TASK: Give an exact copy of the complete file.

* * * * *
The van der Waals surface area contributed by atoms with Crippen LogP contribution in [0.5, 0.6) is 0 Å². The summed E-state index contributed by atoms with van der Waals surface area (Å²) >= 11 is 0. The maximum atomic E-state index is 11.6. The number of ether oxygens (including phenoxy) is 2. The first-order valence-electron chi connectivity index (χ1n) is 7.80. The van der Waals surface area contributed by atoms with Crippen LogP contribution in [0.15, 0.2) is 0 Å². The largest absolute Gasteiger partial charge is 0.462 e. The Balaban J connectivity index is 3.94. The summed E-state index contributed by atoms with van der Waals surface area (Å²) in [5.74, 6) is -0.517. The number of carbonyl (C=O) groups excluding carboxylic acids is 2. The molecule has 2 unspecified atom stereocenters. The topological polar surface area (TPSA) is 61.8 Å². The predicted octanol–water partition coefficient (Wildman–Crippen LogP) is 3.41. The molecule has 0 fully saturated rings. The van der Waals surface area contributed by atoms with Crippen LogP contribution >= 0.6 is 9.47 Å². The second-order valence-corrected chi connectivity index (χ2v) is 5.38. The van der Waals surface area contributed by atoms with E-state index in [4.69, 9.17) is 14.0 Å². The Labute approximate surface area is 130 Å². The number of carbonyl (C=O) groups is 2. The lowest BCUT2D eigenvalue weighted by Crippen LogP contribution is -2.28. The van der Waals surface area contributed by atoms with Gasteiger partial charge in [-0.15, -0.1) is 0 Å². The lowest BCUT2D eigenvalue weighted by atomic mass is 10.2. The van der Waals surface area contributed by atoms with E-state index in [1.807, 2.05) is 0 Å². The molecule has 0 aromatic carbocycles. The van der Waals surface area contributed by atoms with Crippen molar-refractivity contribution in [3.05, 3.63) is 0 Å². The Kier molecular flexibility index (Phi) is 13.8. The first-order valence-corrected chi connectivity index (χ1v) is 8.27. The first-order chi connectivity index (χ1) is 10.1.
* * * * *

The van der Waals surface area contributed by atoms with Crippen LogP contribution in [0.5, 0.6) is 0 Å². The summed E-state index contributed by atoms with van der Waals surface area (Å²) >= 11 is 0. The maximum atomic E-state index is 11.6. The number of ether oxygens (including phenoxy) is 2. The first-order valence-electron chi connectivity index (χ1n) is 7.80. The van der Waals surface area contributed by atoms with Crippen LogP contribution in [0.15, 0.2) is 0 Å². The largest absolute Gasteiger partial charge is 0.462 e. The Balaban J connectivity index is 3.94. The summed E-state index contributed by atoms with van der Waals surface area (Å²) in [5.74, 6) is -0.517. The number of carbonyl (C=O) groups excluding carboxylic acids is 2. The molecule has 2 unspecified atom stereocenters. The topological polar surface area (TPSA) is 61.8 Å². The predicted octanol–water partition coefficient (Wildman–Crippen LogP) is 3.41. The molecule has 0 fully saturated rings. The van der Waals surface area contributed by atoms with Crippen LogP contribution >= 0.6 is 9.47 Å². The second-order valence-corrected chi connectivity index (χ2v) is 5.38. The van der Waals surface area contributed by atoms with E-state index in [4.69, 9.17) is 14.0 Å². The Labute approximate surface area is 130 Å². The number of carbonyl (C=O) groups is 2. The lowest BCUT2D eigenvalue weighted by Crippen LogP contribution is -2.28. The van der Waals surface area contributed by atoms with Gasteiger partial charge in [-0.15, -0.1) is 0 Å². The lowest BCUT2D eigenvalue weighted by atomic mass is 10.2. The van der Waals surface area contributed by atoms with E-state index in [1.807, 2.05) is 0 Å². The molecule has 0 aromatic carbocycles. The van der Waals surface area contributed by atoms with Crippen molar-refractivity contribution in [3.05, 3.63) is 0 Å². The Kier molecular flexibility index (Phi) is 13.8. The first-order valence-corrected chi connectivity index (χ1v) is 8.27. The first-order chi connectivity index (χ1) is 10.1.